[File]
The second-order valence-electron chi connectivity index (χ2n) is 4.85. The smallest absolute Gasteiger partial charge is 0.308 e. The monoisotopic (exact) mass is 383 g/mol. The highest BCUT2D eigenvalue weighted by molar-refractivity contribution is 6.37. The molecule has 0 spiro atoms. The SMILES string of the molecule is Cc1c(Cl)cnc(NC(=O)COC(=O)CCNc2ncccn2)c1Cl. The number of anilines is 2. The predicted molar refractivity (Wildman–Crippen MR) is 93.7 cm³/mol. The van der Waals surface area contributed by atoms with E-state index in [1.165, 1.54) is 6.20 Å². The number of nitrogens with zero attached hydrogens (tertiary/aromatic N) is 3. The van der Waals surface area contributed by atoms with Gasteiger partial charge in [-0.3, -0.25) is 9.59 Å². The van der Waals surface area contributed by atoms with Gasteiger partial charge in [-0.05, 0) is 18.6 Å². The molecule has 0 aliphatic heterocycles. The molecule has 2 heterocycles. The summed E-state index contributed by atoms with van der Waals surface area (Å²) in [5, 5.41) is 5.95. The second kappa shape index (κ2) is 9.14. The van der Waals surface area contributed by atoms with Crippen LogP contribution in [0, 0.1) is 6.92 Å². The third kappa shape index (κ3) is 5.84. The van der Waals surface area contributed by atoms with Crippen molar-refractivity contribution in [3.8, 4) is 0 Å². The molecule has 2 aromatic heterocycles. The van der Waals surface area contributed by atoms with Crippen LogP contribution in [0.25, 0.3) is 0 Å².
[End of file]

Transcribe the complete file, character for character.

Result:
The second-order valence-electron chi connectivity index (χ2n) is 4.85. The smallest absolute Gasteiger partial charge is 0.308 e. The monoisotopic (exact) mass is 383 g/mol. The highest BCUT2D eigenvalue weighted by molar-refractivity contribution is 6.37. The molecule has 0 spiro atoms. The SMILES string of the molecule is Cc1c(Cl)cnc(NC(=O)COC(=O)CCNc2ncccn2)c1Cl. The number of anilines is 2. The predicted molar refractivity (Wildman–Crippen MR) is 93.7 cm³/mol. The van der Waals surface area contributed by atoms with E-state index in [1.165, 1.54) is 6.20 Å². The number of nitrogens with zero attached hydrogens (tertiary/aromatic N) is 3. The van der Waals surface area contributed by atoms with Gasteiger partial charge in [-0.3, -0.25) is 9.59 Å². The van der Waals surface area contributed by atoms with Gasteiger partial charge in [-0.05, 0) is 18.6 Å². The molecule has 0 aliphatic heterocycles. The molecule has 2 heterocycles. The summed E-state index contributed by atoms with van der Waals surface area (Å²) in [5, 5.41) is 5.95. The second kappa shape index (κ2) is 9.14. The van der Waals surface area contributed by atoms with Crippen LogP contribution in [0, 0.1) is 6.92 Å². The third kappa shape index (κ3) is 5.84. The van der Waals surface area contributed by atoms with Crippen molar-refractivity contribution in [3.8, 4) is 0 Å². The molecule has 2 aromatic heterocycles. The van der Waals surface area contributed by atoms with Crippen LogP contribution in [0.25, 0.3) is 0 Å².